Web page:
So I was wondering, I mean, this quarter, you highlighted $225 million of capital returns, against $81 million of net income. And last year, the highlighted $416 million of capital returns against the GAAP income of around $160 million. So I mean, that's like $640 million of capital returns against $240 million of earnings. And how long can -- I guess my question is, how long can capital returns exceed the earnings? Is there more room to squeeze cash out of the balance sheet? And you also highlighted that you had accomplished what you'd set out to do, which is to offset the dilution. Does that mean that capital returns are more or less done for the year?

Kenneth M. Jacobs

So it's kind of a loaded question with a lot of parts to it. First, our cash flow of our business tends to be in excess of net income by about 110, 115 -- 10% or 15% higher than our net income generally speaking. So the net income tends to understate the cash that's created by the business. That's number one. Number two is, you're right, it can't go on infinitely. I mean, infinitely, we have no -- nothing left on our balance sheet. So obviously, there are limits to it. But we, I think, told everyone that we're very focused on converting cash and then where we have excess cash giving it back to shareholders where we don't have the opportunity to pay down debt on attractive basis and we did a refinancing last year. We paid down some debt, we're focused to bid on, on the next maturity, which is in 2017. So that -- in some respect, may take some of our cash resources over the next couple of years or to the effect that we can use it effectively and profitably. And I think, giving it on the head, we will -- we've offset largely the dilution associated with the grants so far this year. And to the extent that we see profitability going up, and operating income going up and cash flow going up, we're going to -- where we aren't using it to pay down debt. We're going to be using it to returning to shareholders. And that's going to be through a mix of share repurchases and dividends, which is in the way we've done it in the past. And where we see the opportunities liberating cash in some of the balance sheet that we don't really need for the business, because either we've got more efficient or we're able to restructure our business so that cash becomes available, we'll do that. And that's something we've been pretty effective at over the last few years.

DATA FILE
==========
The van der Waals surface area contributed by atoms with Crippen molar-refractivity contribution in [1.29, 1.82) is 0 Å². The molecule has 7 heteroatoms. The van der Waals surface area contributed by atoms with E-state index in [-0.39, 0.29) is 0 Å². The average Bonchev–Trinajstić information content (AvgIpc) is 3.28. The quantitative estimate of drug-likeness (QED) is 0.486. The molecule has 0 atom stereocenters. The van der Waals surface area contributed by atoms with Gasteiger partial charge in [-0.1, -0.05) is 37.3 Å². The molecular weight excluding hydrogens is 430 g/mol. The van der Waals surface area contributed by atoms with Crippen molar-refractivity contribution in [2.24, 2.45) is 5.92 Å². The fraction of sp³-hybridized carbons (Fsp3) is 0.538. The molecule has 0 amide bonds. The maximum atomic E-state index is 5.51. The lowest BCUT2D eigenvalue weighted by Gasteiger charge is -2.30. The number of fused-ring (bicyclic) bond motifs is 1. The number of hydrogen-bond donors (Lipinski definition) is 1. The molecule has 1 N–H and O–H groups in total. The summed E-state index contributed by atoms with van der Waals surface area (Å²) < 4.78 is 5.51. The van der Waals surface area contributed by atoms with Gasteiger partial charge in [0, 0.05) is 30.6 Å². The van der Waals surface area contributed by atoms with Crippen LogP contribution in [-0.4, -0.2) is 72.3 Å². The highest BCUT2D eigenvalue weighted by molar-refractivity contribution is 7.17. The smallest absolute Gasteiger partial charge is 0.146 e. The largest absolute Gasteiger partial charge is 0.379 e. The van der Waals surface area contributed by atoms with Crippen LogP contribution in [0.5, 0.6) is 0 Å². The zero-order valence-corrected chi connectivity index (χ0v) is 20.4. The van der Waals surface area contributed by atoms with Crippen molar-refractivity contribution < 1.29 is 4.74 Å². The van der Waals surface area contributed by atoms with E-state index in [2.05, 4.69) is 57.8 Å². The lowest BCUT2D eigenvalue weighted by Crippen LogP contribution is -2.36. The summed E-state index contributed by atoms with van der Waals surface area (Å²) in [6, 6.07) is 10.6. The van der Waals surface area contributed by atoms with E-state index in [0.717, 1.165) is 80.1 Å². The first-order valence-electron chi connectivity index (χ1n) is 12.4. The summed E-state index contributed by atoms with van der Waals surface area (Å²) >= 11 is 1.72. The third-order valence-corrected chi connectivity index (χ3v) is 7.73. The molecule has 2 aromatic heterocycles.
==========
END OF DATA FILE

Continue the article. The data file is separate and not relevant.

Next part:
Matthieu Bucaille

Keep in mind, also Chris, that our net income, we have a large chunk -- we have a large amortization associated with our [indiscernible] and that amortization is something that is to be looked at, at the same time as you look at our share buybacks.

Operator

We'll take our next question from Joel Jeffrey with Keefe, Bruyette, & Woods.

Joel Jeffrey - Keefe, Bruyette, & Woods, Inc., Research Division

Just have a bit of a follow-up to the last question. In thinking about the share count going forward and the fact that you think you've offset the potential dilution from the incentive comp, other than the share price increasing includes are there any reason to think that the share count would continue to -- would go up any further this year?

Kenneth M. Jacobs

No, it's fixed share price increases, just the treasury method.

Joel Jeffrey - Keefe, Bruyette, & Woods, Inc., Research Division

Okay. And then just lastly, we've certainly seen a number of large deals sort of proposed and then actually announced. I'd like to get your thoughts on how you might think the regulators are viewing these deals and the chances of some of these larger deals actually getting through?

Kenneth M. Jacobs

Look, every deal is different. And so it's pretty difficult to generalize across spectrums. And I'd say that in the early part of our cycle and especially on that the company type of deals, big deals, people tend to do things that are sort of down what we described as the center of the fair wave and consequently, generally speaking, they perhaps are a little bit tougher from our regulatory standpoint as a result of that. There are companies that they know or fit well. But that said, the regulatory environment well, comps has been pretty fair over the last few years. And some things get through easily, that you expect to get through easily. Some things get through easily that our people on the outside think are hard and some things are really hard. And I think we have a mix of deals like that in the market today.

Operator

We'll take our next question from Alex Blostein from Goldman Sachs.

Alexander Blostein - Goldman Sachs Group Inc., Research Division